Michelin, whose rubbery Michelin Man mascot is well known around the globe, is caught up in the debate. It began calling back some of its 20,000 French employees on April 1, earlier than most big French manufacturers.

The company justifies its early restart by pointing to the trucks, farm machinery, ambulances, fire engines and other essential vehicles still operating despite national quarantines. Michelin is reopening its European plants that produce tires for these vehicles, which make up about half its business.

But the company has also resumed the production of molds used to make tires for high-end cars manufactured by the likes of Porsche and Tesla. Michelin is eager to restore passenger car tire production generally, Mr. Menegaux said, and is betting on a surge in people driving, partly to avoid crowded public transportation, when confinement orders are lifted.

Unions in France, however, challenged the company’s motives as it began to reactivate employees on a voluntary basis from paid furloughs. The plan calls for the work force to return in gradual increments over several months.

“Making tires for luxury cars like Porsches is not essential,” said Jérôme Lorton, the spokesman for the Union Syndicale Solidaires, one of France’s biggest industrial unions. “Protecting workers by keeping them at home during a quarantine is.”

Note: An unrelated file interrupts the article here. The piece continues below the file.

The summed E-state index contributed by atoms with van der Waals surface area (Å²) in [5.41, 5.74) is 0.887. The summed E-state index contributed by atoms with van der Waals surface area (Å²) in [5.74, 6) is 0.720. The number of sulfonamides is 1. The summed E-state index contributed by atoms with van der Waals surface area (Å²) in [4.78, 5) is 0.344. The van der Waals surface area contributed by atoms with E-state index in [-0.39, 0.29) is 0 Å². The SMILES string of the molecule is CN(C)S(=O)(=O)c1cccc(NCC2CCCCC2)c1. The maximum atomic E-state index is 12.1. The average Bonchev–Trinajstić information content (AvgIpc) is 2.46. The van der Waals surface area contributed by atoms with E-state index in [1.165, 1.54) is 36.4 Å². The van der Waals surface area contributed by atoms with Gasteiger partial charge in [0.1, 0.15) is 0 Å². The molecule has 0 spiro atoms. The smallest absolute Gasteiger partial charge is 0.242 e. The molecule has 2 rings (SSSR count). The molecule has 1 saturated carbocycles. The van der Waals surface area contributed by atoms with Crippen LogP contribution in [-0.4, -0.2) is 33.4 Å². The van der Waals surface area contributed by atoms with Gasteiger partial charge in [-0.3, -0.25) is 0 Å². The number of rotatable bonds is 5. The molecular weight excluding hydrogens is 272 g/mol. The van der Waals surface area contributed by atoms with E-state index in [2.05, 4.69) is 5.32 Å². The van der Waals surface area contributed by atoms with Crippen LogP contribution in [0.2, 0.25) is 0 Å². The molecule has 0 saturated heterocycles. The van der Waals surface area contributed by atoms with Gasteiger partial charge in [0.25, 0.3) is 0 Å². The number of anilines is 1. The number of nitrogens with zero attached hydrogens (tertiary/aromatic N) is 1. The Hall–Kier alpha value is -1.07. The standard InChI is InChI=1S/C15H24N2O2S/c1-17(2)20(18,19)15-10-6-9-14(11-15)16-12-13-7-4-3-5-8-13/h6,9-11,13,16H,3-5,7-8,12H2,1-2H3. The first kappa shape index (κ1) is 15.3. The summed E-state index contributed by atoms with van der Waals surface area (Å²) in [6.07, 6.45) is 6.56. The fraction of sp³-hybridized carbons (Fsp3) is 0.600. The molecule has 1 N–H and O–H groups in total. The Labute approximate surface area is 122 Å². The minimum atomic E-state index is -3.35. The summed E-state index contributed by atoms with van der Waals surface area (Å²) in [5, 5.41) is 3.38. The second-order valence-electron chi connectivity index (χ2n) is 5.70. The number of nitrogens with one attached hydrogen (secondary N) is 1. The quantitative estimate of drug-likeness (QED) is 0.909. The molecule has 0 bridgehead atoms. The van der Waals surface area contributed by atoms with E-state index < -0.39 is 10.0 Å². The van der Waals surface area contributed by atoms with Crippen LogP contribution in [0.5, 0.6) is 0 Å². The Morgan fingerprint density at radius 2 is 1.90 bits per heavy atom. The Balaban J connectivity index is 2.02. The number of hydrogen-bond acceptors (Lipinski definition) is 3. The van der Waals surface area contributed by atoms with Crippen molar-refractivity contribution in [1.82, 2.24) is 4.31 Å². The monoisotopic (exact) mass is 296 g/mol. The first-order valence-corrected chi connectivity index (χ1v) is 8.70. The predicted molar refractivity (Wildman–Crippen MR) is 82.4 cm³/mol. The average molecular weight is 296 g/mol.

For Mr. Menegaux, an equally potent danger is the economic risk of not resuming production quickly. “I understand the fear that exists,” he said. “I also have fear about Covid-19.”

“But making sure that we are in a position to pay the salaries of our people is of vital importance,” he said. “We can’t live with a 50 percent loss of revenue for a long time,” he added. “Customers need tires. And in order to sell tires, we need to produce.”

A reserved, straight-talking man who spent most of his career at Michelin, Mr. Menegaux, 57, said he was applying lessons learned in China, where its three plants were forced to close through Feb. 10 as the coronavirus bore down.

Michelin’s crisis teams determined in late February that the virus would hit Europe hard and ripple to the United States. They closed sites quickly in Spain, Italy, France, Germany, Britain, the Nordic countries and Eastern Europe to prepare them to reopen with new safety protocols as early as possible.

A new safety regimen for all plants includes adjusted shift schedules to allow extra time for social distancing on arrival and departure at plants, the disinfecting of work stations between shifts, temperature checks and medical screening on arrival, and ample stocks of masks.